When flashbulbs were used with cameras, was there a coil in the camera and a magnet, or how did they get it to light? Also, how are flashes used on cameras today different than flashbulbs?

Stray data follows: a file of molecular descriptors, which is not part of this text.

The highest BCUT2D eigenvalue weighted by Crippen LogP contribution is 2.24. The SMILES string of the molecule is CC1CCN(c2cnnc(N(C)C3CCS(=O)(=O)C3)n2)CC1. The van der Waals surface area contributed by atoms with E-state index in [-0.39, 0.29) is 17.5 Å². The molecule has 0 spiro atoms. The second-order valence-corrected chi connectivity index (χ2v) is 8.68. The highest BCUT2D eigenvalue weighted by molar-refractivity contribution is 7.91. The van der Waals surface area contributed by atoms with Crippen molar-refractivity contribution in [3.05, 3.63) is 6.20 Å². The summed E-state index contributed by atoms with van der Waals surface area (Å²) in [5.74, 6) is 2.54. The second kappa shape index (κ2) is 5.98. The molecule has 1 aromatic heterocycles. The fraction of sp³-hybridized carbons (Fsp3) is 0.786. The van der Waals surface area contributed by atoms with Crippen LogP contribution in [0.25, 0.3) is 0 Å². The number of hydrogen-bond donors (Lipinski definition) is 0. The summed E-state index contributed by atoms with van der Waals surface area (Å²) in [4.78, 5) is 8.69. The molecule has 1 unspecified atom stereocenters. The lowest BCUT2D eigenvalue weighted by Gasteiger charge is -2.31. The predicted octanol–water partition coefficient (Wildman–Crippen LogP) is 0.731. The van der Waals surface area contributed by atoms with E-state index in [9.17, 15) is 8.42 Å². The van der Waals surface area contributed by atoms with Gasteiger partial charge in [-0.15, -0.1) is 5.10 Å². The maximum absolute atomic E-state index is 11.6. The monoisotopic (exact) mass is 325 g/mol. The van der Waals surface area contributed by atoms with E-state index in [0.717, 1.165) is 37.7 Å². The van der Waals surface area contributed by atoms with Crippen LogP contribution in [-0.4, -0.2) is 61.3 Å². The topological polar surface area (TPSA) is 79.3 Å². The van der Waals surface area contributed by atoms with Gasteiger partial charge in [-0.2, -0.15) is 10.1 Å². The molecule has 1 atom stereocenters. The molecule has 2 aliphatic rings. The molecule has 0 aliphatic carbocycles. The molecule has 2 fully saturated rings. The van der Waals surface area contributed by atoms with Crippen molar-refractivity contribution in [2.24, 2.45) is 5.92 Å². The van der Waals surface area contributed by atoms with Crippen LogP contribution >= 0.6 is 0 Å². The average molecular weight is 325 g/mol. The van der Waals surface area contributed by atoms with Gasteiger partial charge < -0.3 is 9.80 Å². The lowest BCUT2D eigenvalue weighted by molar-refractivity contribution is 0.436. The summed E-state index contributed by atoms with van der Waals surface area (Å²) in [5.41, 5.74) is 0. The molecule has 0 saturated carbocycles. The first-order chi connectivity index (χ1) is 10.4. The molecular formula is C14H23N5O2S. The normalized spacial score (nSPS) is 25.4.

Flashbulbs contain a wad of very fine magnesium wire that burns almost instantly in a gas of pure oxygen. The wire is ignited by a small piece of gunpowder-like primer material that is itself ignited by the camera. There are/were three techniques for igniting the primer: impact (a little lever smacked the side of a tube containing the primer and it burst into flame, just like a cap), electric current (a thin filament inside the bulb overheated when current ran through it), and spark (a spark jumped between two wires and ignited the primer). A camera that uses/used the current-ignited bulbs has a battery in it and taking a picture closes a circuit that then sends current through the bulb. A camera that uses/used the spark-ignited bulbs used a piezoelectric spark igniter, like the ones in outdoor gas grills. A camera that uses/used the impact-ignited bulbs just hit the primer itself. Modern cameras uses gas discharges to produce light. Since the flashlamp isn’t burned up during a flash, it can be used many times.